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Coal Ash Raises Concern in Perry County

8500 tons of coal ash will travel these tracks every day on the way to Perry County's landfill.
photo by Brett Tannehill
8500 tons of coal ash will travel these tracks every day on the way to Perry County's landfill.

By National Public Radio

Tuscaloosa, AL – The Tennessee Valley Authority has begun to ship millions of pounds of toxic coal ash to a landfill in Alabama. But it's not without controversy. The 1-point-2 billion dollar clean-up effort began after the big spill last December in Kingston, Tennessee. Now, claims of environmental racism have cropped up in the predominantly African-American community in Alabama where the coal ash is headed. Brett Tannehill of Alabama Public Radio reports.


The rolling, green countryside near Uniontown in Perry County, Alabama is dotted with grazing cattle and dozens of catfish ponds.

White egrets stand long-legged searching for lunch as smaller birds flit through the cattails. The Reverend James Murdock is chairman of Perry County Concerned Citizens, a group opposed to dumping coal ash in the local landfill. He says the toxic material will destroy the community's best resources.

MURDOCK - I don't see anything that can be done about it. I'm just hoping and praying the Lord will intervene. He's the only one who seems able now.

BAMBERG - We feel like we've been thrown under the bus ...

Robert Bamberg is a local farmer. He says the Environmental Protection Agency is helping the Tennessee Valley Authority at the expense of his community.

BAMBERG - We feel that our clean air and clean water is being compromised, and well as our wishes being compromised. We're being used and taken advantage of by folks all the way back up the chain by people who want to make money.

The EPA says its main priority is to get the coal ash out of the Emory River in Tennessee quickly. But people in Perry County say they're getting dumped on: two-thirds of residents are African-American and the unemployment rate is almost 20-percent. They also point to a 2007 EPA report which found the ash contains trace amounts of arsenic and lead, which can pose health risks. Critics say it's environmental racism. But Perry County Commissioner Albert Turner Jr. says the only racism comes from coal ash opponents.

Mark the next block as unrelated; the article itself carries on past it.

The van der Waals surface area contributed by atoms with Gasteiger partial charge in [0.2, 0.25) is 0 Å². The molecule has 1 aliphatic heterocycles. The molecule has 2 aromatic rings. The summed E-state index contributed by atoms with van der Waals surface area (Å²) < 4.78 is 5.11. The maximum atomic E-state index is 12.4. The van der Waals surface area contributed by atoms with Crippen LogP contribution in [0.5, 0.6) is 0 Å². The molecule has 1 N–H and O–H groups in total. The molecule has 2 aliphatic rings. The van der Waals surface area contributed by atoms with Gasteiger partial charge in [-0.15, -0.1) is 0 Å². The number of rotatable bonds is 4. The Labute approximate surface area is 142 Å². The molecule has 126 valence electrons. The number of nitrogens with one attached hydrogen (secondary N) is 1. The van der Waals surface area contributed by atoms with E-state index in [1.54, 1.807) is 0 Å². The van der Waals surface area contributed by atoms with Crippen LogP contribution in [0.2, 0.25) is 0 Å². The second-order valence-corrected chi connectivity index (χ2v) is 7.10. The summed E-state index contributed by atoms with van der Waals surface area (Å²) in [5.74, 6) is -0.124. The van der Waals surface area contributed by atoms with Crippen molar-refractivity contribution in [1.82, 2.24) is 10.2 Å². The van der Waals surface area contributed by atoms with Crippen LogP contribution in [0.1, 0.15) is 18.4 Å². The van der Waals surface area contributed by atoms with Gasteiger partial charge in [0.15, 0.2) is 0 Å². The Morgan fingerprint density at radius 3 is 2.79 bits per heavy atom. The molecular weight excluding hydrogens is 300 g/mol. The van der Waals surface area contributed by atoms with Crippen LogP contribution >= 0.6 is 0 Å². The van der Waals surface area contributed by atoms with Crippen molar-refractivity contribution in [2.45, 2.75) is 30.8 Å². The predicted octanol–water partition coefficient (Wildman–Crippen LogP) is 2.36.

TURNER - It's not environmental racism, it's called economic racism because we are an African-American controlled county government and now we are able to do what many counties across Alabama cannot do which is control their own economic destiny.

The coal ash will generate about 3-million dollars and 50 new jobs for the region ... which both sides agree are needed. Agreeing on the landfill's role in that economic destiny is another matter. Leo Francendece, EPA's on-site coordinator in Kingston, says it's an emotional issue in Alabama and Tennessee, but people must consider the facts.

FRAN-We generate waste as a society and we can never come up with perfect solutions. But this is one of the best engineered landfills to handle this type of solution.

At the Perry County landfill, a pair of bulldozers spreads and compacts the latest trainload of ash.

DORSETT-Our money here is to be able to put the largest amount of product in the smallest area.

Manager Eddie Dorsett (Dor-sit) says his facility has a thick layer of naturally-occurring chalk underneath the landfill. He says the chalk, combined with a plastic liner and underground wastewater pumps create a state-of-the-art environmental protection system.

DORSETT-This is the new age of landfill ... that's out there. So we've had to be at the highest standard of any landfill that exists today.

But as residents of Kingston, Tennessee saw, when systems fail, the results are disastrous.
Others in this rural community worry about transporting the ash by train because of recent derailments along the route. But the first 3-million tons may be just the beginning for Perry County. Commissioner Turner wants to add coal ash shipments to generate more money for the struggling local economy.

For NPR News, I'm Brett Tannehill in Tuscaloosa, Alabama.

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